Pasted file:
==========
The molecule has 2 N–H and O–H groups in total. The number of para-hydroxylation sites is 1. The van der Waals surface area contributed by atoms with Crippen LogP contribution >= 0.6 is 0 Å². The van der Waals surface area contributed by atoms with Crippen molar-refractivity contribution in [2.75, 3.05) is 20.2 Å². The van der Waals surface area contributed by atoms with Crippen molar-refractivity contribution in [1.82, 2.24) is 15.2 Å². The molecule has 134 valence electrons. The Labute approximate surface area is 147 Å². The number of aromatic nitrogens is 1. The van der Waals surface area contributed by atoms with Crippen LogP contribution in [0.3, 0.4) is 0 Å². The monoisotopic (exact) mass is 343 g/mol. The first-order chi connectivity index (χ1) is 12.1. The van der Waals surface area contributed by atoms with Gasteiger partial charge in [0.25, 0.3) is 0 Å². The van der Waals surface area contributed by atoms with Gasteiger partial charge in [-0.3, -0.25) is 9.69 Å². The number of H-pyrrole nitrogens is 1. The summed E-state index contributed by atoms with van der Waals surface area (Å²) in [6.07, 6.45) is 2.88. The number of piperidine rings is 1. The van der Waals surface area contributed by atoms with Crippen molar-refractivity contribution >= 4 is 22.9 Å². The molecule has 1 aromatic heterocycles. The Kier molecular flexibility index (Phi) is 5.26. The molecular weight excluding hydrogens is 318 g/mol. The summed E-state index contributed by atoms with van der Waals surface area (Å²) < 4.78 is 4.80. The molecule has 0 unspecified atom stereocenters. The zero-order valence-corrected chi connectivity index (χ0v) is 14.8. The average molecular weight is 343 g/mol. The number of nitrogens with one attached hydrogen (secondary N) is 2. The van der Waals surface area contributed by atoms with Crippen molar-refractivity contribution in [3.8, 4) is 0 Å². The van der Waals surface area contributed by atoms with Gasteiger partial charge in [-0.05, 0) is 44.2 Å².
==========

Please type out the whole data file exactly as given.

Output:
The molecule has 2 N–H and O–H groups in total. The number of para-hydroxylation sites is 1. The van der Waals surface area contributed by atoms with Crippen LogP contribution >= 0.6 is 0 Å². The van der Waals surface area contributed by atoms with Crippen molar-refractivity contribution in [2.75, 3.05) is 20.2 Å². The van der Waals surface area contributed by atoms with Crippen molar-refractivity contribution in [1.82, 2.24) is 15.2 Å². The molecule has 134 valence electrons. The Labute approximate surface area is 147 Å². The number of aromatic nitrogens is 1. The van der Waals surface area contributed by atoms with Crippen LogP contribution in [0.3, 0.4) is 0 Å². The monoisotopic (exact) mass is 343 g/mol. The first-order chi connectivity index (χ1) is 12.1. The van der Waals surface area contributed by atoms with Gasteiger partial charge in [0.25, 0.3) is 0 Å². The van der Waals surface area contributed by atoms with Gasteiger partial charge in [-0.3, -0.25) is 9.69 Å². The number of H-pyrrole nitrogens is 1. The summed E-state index contributed by atoms with van der Waals surface area (Å²) in [6.07, 6.45) is 2.88. The number of piperidine rings is 1. The van der Waals surface area contributed by atoms with Crippen molar-refractivity contribution >= 4 is 22.9 Å². The molecule has 1 aromatic heterocycles. The Kier molecular flexibility index (Phi) is 5.26. The molecular weight excluding hydrogens is 318 g/mol. The summed E-state index contributed by atoms with van der Waals surface area (Å²) < 4.78 is 4.80. The molecule has 0 unspecified atom stereocenters. The zero-order valence-corrected chi connectivity index (χ0v) is 14.8. The average molecular weight is 343 g/mol. The number of nitrogens with one attached hydrogen (secondary N) is 2. The van der Waals surface area contributed by atoms with Crippen molar-refractivity contribution in [3.8, 4) is 0 Å². The van der Waals surface area contributed by atoms with Gasteiger partial charge in [-0.05, 0) is 44.2 Å².